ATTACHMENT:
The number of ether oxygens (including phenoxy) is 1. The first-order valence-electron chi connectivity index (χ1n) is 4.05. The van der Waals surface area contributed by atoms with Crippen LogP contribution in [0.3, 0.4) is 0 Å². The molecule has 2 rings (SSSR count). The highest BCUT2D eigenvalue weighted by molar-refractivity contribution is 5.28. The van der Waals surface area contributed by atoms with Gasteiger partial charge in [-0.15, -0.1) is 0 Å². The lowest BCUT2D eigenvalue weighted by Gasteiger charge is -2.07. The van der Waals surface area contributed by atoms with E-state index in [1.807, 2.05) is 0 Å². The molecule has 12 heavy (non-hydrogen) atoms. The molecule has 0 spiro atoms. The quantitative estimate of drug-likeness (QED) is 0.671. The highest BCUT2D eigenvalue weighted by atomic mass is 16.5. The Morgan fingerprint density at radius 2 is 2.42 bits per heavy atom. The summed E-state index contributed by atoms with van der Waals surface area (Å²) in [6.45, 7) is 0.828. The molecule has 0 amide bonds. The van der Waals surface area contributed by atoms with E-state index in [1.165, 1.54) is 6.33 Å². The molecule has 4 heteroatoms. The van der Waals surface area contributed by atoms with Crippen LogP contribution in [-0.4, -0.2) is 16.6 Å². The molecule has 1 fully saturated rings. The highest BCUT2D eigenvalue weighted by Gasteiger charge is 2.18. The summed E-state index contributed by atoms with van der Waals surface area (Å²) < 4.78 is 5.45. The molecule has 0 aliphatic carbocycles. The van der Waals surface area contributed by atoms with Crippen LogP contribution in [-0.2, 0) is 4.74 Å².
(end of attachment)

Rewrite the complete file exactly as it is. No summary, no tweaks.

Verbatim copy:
The number of ether oxygens (including phenoxy) is 1. The first-order valence-electron chi connectivity index (χ1n) is 4.05. The van der Waals surface area contributed by atoms with Crippen LogP contribution in [0.3, 0.4) is 0 Å². The molecule has 2 rings (SSSR count). The highest BCUT2D eigenvalue weighted by molar-refractivity contribution is 5.28. The van der Waals surface area contributed by atoms with Gasteiger partial charge in [-0.15, -0.1) is 0 Å². The lowest BCUT2D eigenvalue weighted by Gasteiger charge is -2.07. The van der Waals surface area contributed by atoms with E-state index in [1.807, 2.05) is 0 Å². The molecule has 12 heavy (non-hydrogen) atoms. The molecule has 0 spiro atoms. The quantitative estimate of drug-likeness (QED) is 0.671. The highest BCUT2D eigenvalue weighted by atomic mass is 16.5. The Morgan fingerprint density at radius 2 is 2.42 bits per heavy atom. The summed E-state index contributed by atoms with van der Waals surface area (Å²) in [6.45, 7) is 0.828. The molecule has 0 amide bonds. The van der Waals surface area contributed by atoms with E-state index in [1.165, 1.54) is 6.33 Å². The molecule has 4 heteroatoms. The van der Waals surface area contributed by atoms with Crippen LogP contribution in [-0.4, -0.2) is 16.6 Å². The molecule has 1 fully saturated rings. The highest BCUT2D eigenvalue weighted by Gasteiger charge is 2.18. The summed E-state index contributed by atoms with van der Waals surface area (Å²) < 4.78 is 5.45. The molecule has 0 aliphatic carbocycles. The van der Waals surface area contributed by atoms with Crippen LogP contribution in [-0.2, 0) is 4.74 Å².